LIGHT RAIL PROXIMITY: BENEFIT OR DETRIMENT IN THE CASE OF SANTA CLARA COUNTY, CALIFORNIA?
mode - rail, mode - tram/light rail
Site selection, Santa Clara County (California), Rent, Property values, Placement (Location), Location, Locating, Light rail transit, Hedonic models, Commercial real estate, Accessibility
When the public sector sponsors projects to promote general welfare, disproportionate benefits or disproportionate burdens often fall on individuals. In Santa Clara County, California, private property owners sued the county for damages, claiming a burden due to the existence of light rail transit (LRT). By looking at rental rates for commercial property, the present research tests several hedonic specifications to determine what effect, if any, LRT has on proximate property values. It also compares transit accessibility with highway accessibility as determinants of rent. An understanding of this effect allows the county to make informed decisions in its defense against the suits brought and allows other government entities to make informed decisions with respect to the building of future LRT systems. The results indicate that, when controlling for the other factors, properties that lie within 0.8 km (0.5 mi) of a light rail station command a higher lease rate than other properties in the county. When controlling for highway access, the rail proximity benefit was maintained, and it was shown that highway coverage in the county is so dense that there are no particular locational advantages associated with highway coverage.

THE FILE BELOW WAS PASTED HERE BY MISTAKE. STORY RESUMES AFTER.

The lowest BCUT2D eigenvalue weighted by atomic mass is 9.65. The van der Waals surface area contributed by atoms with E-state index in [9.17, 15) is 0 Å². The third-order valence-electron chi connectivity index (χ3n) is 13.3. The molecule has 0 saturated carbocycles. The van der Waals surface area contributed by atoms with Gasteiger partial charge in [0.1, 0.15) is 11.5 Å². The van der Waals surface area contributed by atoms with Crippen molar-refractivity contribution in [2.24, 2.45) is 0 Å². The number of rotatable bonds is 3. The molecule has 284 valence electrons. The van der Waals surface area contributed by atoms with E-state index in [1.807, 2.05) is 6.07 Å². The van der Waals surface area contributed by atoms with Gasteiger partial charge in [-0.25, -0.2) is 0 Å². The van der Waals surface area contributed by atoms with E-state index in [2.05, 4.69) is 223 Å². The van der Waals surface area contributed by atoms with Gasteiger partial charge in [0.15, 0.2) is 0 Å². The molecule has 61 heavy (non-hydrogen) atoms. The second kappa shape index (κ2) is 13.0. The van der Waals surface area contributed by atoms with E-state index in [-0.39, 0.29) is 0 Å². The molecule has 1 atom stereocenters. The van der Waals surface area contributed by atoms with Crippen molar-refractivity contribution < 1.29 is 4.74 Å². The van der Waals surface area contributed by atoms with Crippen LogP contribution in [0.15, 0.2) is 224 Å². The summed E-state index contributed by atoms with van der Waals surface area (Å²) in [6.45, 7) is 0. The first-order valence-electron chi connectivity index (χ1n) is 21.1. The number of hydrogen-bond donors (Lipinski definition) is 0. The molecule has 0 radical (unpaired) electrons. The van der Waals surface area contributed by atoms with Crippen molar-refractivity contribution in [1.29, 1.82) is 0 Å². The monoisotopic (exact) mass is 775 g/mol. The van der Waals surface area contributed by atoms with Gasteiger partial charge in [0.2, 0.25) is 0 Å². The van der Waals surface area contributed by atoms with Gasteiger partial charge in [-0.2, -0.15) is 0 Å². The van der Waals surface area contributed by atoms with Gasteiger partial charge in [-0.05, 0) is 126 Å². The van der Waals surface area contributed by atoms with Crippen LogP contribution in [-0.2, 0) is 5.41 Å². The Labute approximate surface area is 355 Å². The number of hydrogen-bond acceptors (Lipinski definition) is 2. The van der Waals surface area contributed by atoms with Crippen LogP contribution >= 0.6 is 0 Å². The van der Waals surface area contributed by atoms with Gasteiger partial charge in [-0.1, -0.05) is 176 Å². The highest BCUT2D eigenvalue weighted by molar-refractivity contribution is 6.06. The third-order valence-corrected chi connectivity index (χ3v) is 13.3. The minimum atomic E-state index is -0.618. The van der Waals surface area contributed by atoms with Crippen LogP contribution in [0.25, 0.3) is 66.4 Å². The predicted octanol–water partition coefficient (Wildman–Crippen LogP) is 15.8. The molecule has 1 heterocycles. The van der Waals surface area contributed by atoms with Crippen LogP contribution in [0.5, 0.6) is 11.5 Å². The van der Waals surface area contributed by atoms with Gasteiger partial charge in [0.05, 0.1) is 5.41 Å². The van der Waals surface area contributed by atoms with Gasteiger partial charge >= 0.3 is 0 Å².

Weinberger, R. (2001). LIGHT RAIL PROXIMITY: BENEFIT OR DETRIMENT IN THE CASE OF SANTA CLARA COUNTY, CALIFORNIA? Transportation Research Record, Vol. 1747, p. 104-113.